Whether or not you should start family law proceedings in Court, depends on the specific details of your situation.

Our family lawyers know when a case can be resolved through negotiation and mediation, or when its necessary to take your case to Court. 

Ultimately, commencing proceedings in Court should be a last resort after all efforts have been made to resolve the issues in dispute without the court process (where it is safe to do so).

Going to Court is a significant step, often laden with both challenges and opportunities. This article aims to shed light on the procedures before filing in Court, and the implications when embarking on that journey.

Pre-action procedures

Before starting proceedings in Court, prospective parties are required under the Family Law Rules to genuinely try to resolve their dispute. This is called taking ‘genuine steps’ to resolve the issues in dispute.

Unless your matter is exempt from comply with the pre action procedures (for example if the matter is urgent or if there are allegations and/or risk of child abuse and family violence), then all prospective parties must comply with the following:

  1. Read and provide a copy of the pre-action procedures to all other parties to the proceedings
  1. Make inquiries about, invite the other parties to and where it is safe to do so, participate in an Alternative Dispute Resolution (ADR) service, such as a mediation
  1. If the ADR is unsuccessful, write to the other party, setting out your claim and exploring options for settlement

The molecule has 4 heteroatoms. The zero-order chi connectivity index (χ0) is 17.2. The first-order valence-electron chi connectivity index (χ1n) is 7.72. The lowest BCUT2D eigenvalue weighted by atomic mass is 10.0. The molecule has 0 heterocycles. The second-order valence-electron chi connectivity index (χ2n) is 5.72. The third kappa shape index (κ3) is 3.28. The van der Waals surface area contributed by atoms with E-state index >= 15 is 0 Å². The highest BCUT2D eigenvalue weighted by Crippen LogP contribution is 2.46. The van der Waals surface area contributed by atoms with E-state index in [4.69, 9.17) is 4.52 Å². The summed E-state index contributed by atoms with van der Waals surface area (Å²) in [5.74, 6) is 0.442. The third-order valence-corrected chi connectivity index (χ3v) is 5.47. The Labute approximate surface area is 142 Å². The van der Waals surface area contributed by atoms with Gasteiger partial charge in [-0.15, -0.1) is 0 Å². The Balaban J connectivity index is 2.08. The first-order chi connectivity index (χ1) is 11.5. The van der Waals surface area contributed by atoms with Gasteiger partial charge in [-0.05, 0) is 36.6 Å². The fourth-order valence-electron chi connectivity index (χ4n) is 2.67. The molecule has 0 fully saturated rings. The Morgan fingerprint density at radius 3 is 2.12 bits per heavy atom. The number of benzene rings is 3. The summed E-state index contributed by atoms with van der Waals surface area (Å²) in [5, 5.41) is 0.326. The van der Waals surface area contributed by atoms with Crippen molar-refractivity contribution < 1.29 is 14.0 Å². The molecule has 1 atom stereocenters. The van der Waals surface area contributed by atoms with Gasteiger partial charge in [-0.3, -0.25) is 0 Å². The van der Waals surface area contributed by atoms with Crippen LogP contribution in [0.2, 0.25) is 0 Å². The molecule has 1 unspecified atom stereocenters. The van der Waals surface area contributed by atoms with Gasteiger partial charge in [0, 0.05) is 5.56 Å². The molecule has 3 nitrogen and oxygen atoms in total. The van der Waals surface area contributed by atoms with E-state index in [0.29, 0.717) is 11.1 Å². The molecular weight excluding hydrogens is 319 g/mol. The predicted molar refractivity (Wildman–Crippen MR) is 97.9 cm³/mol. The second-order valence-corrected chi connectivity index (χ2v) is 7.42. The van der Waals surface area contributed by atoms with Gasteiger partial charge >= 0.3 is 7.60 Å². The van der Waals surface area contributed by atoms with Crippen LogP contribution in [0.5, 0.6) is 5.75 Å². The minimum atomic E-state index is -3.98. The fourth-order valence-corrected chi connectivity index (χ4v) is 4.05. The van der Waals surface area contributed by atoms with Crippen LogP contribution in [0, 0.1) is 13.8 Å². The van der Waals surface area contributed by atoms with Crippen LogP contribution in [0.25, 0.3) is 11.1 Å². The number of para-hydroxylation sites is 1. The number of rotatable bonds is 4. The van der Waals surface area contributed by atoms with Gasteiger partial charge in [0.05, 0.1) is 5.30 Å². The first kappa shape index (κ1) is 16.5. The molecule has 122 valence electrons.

1. Comply with the duty of disclosure
  1. Give notice of your intention to commence proceedings.


Commencing proceedings in Court also has various implications, and clients should carefully consider the potential consequences before taking this step.

Here are some key implications:

1. Costs

Going to court will mean that your costs will increases as in addition to legal fees, there are other expenses that may be required depending on your matter, including but not limited to Subpoena fees, and or having to call an expert witness

2. Time

The Court system has a backlog of matters, and your matter will likely progress very slowly. For example, it could potentially take up to 3 years to obtain a final judgment in your matter.

3. Emotional aspect

Family Law cases often deal with highly level of sensitive and emotional issues, such as divorce, property settlements, child custody, and spouse maintenance. Going to Court is more emotionally challenging particularly as you are exposing all of your family issues in a public forum for others to hear, rather than in a private space.

4. Control

Parties that go to court lose some control of being able to make decisions in their matter and have no option but to accept Orders made by the Court where Orders cannot be made by consent.

5. Trial process

If the case proceeds to trial, a judge will make a decision based on the evidence presented.

The outcome may or may not align with the expectations of the parties involved.

Presenting evidence, cross-examining witnesses, and adhering to court rules are integral parts of the trial process.

Need help going to Court?

Going to Court requires careful consideration, preparation, and understanding of the legal implications.

Whilst going to Court is emotionally challenging for parties to a matter, have a lawyer navigating this experience with you will ensure that each party to the matter has the best chance of achieving a just and equitable resolution.

Our team of Family Lawyers are experienced in dealing with cases/matters that go to Court, from preparing consent orders, right up to final hearings and appeals.

It is our mission to deliver clear, timely and relatable advice for all our clients, and to make you fell. Safe Supported, Reassured

Contact us, email or call 02 8999 1800.


If you have a legal issue, you should contact a lawyer before deciding about what to do or applying to the Court.